Who are all the anonymous people on the Metra? Wearing black coats against the Chicago cold, Bundled against the b-r-r. The train perambulates forward, Rattling over the antediluvian tracks, And the people in their midnight overstuffed down coats, Look like black Pillsbury doughboys from hell. Coats black as night, black as cold, black as sin, These Chicagoans, these working-hard-nose-to-the-lodestone grinders, Their faces blank, fixating ahead, Faces like blackboards that a
Little Masticated Darlings, by Lannie Stabile. Wild Pressed Books. December 5, 2019.
http://www.wildpressedbooks.com/little-masticated-darlings.html Alexandre Ferrere: Little Masticated Darlings blends two genres that are not usually encountered together: poetry and crime novel. One can read on the first page “this work is based on true events”—could you explain? Lannie Stabile: I’m a big fan of both poetry and true crime, so it was a pleasant surprise when they intersected.
Rita Parking meters,
still the soldiers of urban islands,
guarding identical squares
of oil spotted cement for timeshare.
I hate them except when they’re broken.
Then they make my day.
Shouldn’t a small concrete rectangle
with no view
be free like the air we breathe? I shove in my quarters
and instantly feel hurried.
I never think Put in a few extra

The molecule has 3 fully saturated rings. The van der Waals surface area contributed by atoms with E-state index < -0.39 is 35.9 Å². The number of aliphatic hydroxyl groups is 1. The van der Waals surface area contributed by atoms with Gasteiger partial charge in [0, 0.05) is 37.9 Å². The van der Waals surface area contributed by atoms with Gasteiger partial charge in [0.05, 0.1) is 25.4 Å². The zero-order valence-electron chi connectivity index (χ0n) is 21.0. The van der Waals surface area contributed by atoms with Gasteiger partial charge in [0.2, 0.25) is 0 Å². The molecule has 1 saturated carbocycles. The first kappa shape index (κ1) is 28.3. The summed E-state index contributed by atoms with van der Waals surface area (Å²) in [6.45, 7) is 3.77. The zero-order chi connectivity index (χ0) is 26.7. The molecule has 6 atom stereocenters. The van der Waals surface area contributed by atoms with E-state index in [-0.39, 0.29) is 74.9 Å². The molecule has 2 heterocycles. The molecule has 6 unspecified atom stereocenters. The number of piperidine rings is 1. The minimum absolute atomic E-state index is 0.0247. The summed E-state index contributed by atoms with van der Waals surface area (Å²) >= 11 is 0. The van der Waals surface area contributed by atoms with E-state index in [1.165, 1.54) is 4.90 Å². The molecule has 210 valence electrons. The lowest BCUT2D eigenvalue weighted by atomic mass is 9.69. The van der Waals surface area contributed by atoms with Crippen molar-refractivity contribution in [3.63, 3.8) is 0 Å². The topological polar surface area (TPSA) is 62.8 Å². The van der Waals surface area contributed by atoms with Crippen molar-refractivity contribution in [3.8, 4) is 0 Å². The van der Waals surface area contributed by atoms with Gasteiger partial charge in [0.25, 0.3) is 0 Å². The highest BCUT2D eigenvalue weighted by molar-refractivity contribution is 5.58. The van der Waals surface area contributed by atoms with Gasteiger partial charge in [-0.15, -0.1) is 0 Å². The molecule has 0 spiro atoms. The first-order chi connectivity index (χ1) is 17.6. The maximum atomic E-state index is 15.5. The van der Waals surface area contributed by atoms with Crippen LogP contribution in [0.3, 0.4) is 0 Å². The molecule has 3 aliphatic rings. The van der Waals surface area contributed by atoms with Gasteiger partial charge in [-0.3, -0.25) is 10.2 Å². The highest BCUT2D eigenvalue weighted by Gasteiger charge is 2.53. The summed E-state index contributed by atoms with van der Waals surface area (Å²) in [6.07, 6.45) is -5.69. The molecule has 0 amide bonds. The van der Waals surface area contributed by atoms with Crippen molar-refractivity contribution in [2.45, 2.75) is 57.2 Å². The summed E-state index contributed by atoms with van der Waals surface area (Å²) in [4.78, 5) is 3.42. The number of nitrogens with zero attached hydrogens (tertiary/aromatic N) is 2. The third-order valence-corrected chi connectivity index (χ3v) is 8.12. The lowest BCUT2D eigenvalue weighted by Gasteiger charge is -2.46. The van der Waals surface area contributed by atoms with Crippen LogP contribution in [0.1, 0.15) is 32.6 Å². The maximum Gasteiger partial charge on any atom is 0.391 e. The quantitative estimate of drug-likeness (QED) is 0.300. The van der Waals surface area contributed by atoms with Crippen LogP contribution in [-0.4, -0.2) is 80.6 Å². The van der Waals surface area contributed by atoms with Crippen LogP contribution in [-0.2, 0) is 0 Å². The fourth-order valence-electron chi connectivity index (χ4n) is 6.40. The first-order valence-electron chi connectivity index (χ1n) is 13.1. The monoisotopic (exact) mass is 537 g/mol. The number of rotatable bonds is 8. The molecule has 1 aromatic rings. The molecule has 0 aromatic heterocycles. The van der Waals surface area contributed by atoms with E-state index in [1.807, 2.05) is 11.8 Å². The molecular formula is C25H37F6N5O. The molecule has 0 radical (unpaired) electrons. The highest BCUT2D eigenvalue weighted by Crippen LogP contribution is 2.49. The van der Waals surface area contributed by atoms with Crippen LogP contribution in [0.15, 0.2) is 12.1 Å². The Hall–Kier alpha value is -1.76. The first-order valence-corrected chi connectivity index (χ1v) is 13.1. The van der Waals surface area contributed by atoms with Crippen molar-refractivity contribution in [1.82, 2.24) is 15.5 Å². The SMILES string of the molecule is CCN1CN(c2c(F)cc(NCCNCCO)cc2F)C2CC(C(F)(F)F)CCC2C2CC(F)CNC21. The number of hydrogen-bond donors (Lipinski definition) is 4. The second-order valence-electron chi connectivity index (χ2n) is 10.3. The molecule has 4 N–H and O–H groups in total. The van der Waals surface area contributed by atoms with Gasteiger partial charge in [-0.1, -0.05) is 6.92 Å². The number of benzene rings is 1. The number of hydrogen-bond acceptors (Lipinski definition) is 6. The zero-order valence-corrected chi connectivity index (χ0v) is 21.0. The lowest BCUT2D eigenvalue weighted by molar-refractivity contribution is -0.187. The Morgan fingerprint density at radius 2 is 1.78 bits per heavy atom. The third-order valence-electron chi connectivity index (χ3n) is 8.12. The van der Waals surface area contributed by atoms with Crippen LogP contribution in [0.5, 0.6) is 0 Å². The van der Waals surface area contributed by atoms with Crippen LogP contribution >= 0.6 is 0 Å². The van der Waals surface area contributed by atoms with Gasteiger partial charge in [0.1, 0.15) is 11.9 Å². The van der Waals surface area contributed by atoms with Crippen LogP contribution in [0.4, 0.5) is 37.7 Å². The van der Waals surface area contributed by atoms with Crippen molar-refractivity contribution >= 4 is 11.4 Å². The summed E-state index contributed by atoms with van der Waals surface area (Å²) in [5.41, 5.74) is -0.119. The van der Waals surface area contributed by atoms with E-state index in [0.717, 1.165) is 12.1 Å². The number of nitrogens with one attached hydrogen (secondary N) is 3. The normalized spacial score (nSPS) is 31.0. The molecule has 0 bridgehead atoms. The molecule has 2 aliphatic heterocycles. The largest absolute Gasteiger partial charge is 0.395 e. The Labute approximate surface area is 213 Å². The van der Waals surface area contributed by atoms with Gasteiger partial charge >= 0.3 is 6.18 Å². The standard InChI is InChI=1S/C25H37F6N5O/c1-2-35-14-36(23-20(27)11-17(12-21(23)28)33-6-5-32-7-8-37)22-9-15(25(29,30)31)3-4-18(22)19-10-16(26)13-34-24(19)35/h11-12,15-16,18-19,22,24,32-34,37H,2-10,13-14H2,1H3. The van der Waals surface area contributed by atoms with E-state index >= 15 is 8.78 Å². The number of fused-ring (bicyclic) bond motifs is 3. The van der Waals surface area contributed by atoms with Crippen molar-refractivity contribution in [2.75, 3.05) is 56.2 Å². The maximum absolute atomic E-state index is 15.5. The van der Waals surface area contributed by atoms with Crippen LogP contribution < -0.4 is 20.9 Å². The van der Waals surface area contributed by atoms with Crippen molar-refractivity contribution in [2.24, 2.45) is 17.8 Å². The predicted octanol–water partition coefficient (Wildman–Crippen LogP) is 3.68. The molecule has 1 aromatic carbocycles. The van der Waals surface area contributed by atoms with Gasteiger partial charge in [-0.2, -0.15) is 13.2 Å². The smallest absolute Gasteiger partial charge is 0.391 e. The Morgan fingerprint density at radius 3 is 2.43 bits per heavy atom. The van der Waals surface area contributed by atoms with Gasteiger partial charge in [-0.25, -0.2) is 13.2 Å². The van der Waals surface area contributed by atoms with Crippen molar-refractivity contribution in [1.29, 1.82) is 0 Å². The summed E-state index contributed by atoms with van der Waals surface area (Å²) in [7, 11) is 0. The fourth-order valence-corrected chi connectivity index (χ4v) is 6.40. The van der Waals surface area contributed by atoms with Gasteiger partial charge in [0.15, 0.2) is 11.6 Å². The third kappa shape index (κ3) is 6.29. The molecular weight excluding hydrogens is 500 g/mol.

so you can take your time.
People without urgency
find other ways.
Instead I think of Lovely Rita
the meter maid
Skim yesterday we went down the lane / picked blackberries / wild raspberries / you called them
grapes / I carried you / our heads together / we laughed in each other’s mouths / followed
the path to the river / a small beach / stones in the water / your dad made the stones dance / all the way across / like flycatchers skimming for insects / kissing little wavetops / an anti-
gravity trick / you copied him / plucked my heart from your pocket / made it skip too / all the way
The doctor laughs when I tell her my plan
was to give birth in the back yard, like my cat did her kittens
that it just felt like the safest place to me right now.
She says she doesn’t do house calls, so I’ll have to see her here. I regret the touch of cold metal against my skin, all of the poking and prodding
the ultrasound that shows only the skeleton of the human child inside me.
I wanted so much for there to be a litter of kittens, and I tell the doctor this
We walked to the Cultural District to be
at the jazz festival & basked in the sax of Nubya Garcia beside men on mushrooms grooving
underneath eternal heat, sweat in the air everywhere. It was a rare off being free
to roam in the spring-summer-autumn days of Lone Wolf. This year, we seek public stairs
down the warehouse side of Liberty Avenue, past the church turned brewery & power
plant we nearly lived across from. Above’s the plentiful hill with blue water tower, where
She sailed to India in a paper boat, entering the mouth of the Ganges with burned palms, a lifeline the length of a cherry bomb fuse. It was expected-- like the burp of a baby, like the inevitable coming of spring, like the molting of snake skin--that the river would spit her out somewhere along a burnt-sienna, croc-infested bank. All the tea in India was infused with sassy spices, which burned her soul, quarantined her tongue inside an ancient glass jar. She got it stuck mor